Alabama has a proud tradition of powerful backs and a punishing run game. So when ArDarius Stewart gets referred to as a running back, it’s something the junior receiver takes great honor in, even if the only handoffs he gets come on jet sweeps.
Stewart received the label from sophomore wideout Calvin Ridley, who started calling Stewart a running back after watching him run during practice. At 6-foot-1, 204 pounds, it isn’t that Stewart necessarily looks like a running back, he just plays like one.
“When he gets the ball he runs so hard, he just runs guys over and stuff,” Ridley said. “I just said to myself, ‘Gosh, he looks like a running back.’ He’s pretty physical.”
It’s rare one defender brings down ArDarius Stewart on a play. Last season, Stewart racked up 700 receiving yards on 63 receptions. Many of those yards were earned after the catch, as Stewart bulldozed his way over opposing defenders.
“That’s how I was raised,” Stewart said. “You have to hit them before they hit you. If I’m going to be hurting, when I’m hurting I want them to be hurting more than me.”
Known as the Tide’s best blocking receiver, Stewart is even deadlier when the ball isn’t in his hands. The junior unleashed his fair share of punishing blows last season, including a thundering crack block on Arkansas linebacker Brooks Ellis during last year’s game against the Razorbacks.
On that play, former Alabama running back Kenyan Drake caught a short screen pass over the middle and was sprung free for extra yardage as Stewart laid out an unsuspecting Ellis, decleating the linebacker on the play.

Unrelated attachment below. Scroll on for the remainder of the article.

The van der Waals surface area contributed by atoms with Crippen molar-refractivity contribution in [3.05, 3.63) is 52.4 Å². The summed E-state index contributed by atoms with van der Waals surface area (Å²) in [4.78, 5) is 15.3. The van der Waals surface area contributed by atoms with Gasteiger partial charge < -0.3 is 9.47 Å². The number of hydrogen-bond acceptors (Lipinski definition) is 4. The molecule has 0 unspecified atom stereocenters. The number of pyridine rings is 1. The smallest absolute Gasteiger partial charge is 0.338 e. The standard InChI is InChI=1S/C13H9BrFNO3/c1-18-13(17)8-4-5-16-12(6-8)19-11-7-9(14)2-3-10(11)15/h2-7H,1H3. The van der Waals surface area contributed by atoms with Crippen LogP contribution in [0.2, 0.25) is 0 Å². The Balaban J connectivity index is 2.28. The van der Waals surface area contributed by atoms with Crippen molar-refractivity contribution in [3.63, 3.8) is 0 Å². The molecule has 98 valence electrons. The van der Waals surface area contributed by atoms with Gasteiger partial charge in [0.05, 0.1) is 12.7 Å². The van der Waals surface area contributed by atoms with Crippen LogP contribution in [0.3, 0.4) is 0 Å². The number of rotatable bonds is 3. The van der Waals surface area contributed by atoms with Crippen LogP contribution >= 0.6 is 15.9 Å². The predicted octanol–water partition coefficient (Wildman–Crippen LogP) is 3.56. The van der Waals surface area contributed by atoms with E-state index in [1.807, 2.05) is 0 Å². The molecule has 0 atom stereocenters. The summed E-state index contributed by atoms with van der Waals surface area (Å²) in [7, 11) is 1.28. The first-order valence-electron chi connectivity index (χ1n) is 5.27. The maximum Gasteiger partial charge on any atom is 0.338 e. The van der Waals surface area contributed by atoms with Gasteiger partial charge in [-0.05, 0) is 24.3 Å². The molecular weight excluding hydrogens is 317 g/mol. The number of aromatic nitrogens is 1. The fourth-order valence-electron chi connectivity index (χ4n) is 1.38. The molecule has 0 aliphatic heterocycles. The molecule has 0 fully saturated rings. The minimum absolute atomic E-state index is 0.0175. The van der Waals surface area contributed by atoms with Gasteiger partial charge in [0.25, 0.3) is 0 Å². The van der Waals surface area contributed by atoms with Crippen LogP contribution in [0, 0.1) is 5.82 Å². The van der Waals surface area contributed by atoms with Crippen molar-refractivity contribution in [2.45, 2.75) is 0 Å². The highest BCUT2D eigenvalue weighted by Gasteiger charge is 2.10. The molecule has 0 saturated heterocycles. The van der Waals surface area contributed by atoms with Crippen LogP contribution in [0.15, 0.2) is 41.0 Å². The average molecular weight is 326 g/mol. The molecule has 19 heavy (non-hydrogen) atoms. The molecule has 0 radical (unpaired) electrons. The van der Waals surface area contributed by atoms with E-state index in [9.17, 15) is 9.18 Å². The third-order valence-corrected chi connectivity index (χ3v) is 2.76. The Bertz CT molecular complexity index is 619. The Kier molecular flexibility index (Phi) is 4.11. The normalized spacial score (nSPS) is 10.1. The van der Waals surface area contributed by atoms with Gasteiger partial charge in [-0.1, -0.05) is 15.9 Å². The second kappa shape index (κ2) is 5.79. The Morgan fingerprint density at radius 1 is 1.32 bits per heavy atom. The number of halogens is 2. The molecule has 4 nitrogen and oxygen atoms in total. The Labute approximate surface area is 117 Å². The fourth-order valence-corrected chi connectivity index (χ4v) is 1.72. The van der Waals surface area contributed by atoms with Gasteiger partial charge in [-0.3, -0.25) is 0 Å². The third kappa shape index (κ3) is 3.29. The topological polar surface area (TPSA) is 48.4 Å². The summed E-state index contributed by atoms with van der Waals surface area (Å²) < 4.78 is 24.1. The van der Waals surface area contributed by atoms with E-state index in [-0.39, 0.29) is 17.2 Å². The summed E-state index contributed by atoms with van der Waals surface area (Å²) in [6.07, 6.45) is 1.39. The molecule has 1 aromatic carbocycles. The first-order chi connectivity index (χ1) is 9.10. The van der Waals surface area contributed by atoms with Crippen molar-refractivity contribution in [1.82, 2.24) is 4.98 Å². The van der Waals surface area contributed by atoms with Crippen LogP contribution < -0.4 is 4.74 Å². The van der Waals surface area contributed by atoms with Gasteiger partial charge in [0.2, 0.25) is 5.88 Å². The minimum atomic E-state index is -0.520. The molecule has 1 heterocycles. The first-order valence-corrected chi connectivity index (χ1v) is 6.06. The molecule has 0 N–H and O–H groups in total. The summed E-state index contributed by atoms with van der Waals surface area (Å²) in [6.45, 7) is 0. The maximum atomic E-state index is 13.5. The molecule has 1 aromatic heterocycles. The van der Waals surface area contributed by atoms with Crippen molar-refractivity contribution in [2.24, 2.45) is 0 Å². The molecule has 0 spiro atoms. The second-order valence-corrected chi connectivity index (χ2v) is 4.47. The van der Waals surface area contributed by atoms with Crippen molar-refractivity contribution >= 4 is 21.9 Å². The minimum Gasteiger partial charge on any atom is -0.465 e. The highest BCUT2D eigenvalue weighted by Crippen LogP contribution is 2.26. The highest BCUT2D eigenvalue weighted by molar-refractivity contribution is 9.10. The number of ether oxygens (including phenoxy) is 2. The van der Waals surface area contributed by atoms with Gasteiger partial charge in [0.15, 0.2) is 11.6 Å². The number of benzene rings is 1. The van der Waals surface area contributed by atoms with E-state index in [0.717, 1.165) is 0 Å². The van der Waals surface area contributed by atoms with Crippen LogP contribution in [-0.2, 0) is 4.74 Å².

“I just want him to feel it more than I do,” Stewart said of his opposition. “I have to bring it or they’re going to give it to me.”
Alabama defenders bare the burden of going up against Stewart every day in practice. After a few rounds with the fiery receiver, teammates are just thankful they have Stewart on their side come Saturdays.
“He’s probably the most physical receiver I go up against all season,” said sophomore cornerback Minkah Fitzpatrick. “That’s why in games it’s not really a problem when I go against big, physical receivers and even tight ends at time because we have receivers like him that come in every play and try to head-butt you and get his hands on you. Going against him just gets me better.”
This year, Stewart has hit opposing defenses equally hard on the stat sheet. The junior leads the Tide in receiving with 203 yards and three touchdowns through two games. With Stewart lining up on the opposite side of an equally talented Ridley, it generally prevents opposing secondaries from double-teaming either receiver. That oftentimes creates a nightmare scenario for defenses.
“It's very difficult (to defend),” said senior safety Eddie Jackson. “We don't just have two. We have a couple. Robert Foster, Cam Sims, Trevon Diggs. Guys like that, they come out and compete.”
Heading into Saturday’s game at No. 19 Ole Miss, Stewart figures to be a big part of No. 1 Alabama’s plans on offense. In last season’s game against the Rebels, Stewart led all Tide receivers, hauling in eight catches for 73 yards and a touchdown.
“They’re pretty fast, they’re physical,” Stewart said of Ole Miss’ defenders. “All of those guys are great. We still have to come out, we’re going to have to play physical as well.”
Stewart wouldn’t have it any other way.